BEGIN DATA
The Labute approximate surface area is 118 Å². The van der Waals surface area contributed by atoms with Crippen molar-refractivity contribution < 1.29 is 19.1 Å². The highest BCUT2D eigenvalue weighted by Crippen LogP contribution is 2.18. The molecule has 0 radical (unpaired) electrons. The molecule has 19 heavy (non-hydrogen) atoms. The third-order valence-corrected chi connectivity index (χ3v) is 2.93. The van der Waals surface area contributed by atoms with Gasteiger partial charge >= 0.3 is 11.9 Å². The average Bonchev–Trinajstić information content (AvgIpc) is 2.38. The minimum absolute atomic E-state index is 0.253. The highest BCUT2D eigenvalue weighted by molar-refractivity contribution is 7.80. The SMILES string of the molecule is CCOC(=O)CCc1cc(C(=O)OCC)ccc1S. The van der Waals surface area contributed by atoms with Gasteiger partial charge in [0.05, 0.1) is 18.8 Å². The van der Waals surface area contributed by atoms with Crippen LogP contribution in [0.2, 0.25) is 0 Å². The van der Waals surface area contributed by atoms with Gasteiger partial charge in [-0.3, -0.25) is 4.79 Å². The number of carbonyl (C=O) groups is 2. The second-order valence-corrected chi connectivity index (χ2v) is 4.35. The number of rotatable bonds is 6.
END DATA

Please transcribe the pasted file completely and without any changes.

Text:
The Labute approximate surface area is 118 Å². The van der Waals surface area contributed by atoms with Crippen molar-refractivity contribution < 1.29 is 19.1 Å². The highest BCUT2D eigenvalue weighted by Crippen LogP contribution is 2.18. The molecule has 0 radical (unpaired) electrons. The molecule has 19 heavy (non-hydrogen) atoms. The third-order valence-corrected chi connectivity index (χ3v) is 2.93. The van der Waals surface area contributed by atoms with Gasteiger partial charge >= 0.3 is 11.9 Å². The average Bonchev–Trinajstić information content (AvgIpc) is 2.38. The minimum absolute atomic E-state index is 0.253. The highest BCUT2D eigenvalue weighted by molar-refractivity contribution is 7.80. The SMILES string of the molecule is CCOC(=O)CCc1cc(C(=O)OCC)ccc1S. The van der Waals surface area contributed by atoms with Gasteiger partial charge in [0.05, 0.1) is 18.8 Å². The van der Waals surface area contributed by atoms with Crippen LogP contribution in [0.2, 0.25) is 0 Å². The van der Waals surface area contributed by atoms with Gasteiger partial charge in [-0.3, -0.25) is 4.79 Å². The number of carbonyl (C=O) groups is 2. The second-order valence-corrected chi connectivity index (χ2v) is 4.35. The number of rotatable bonds is 6.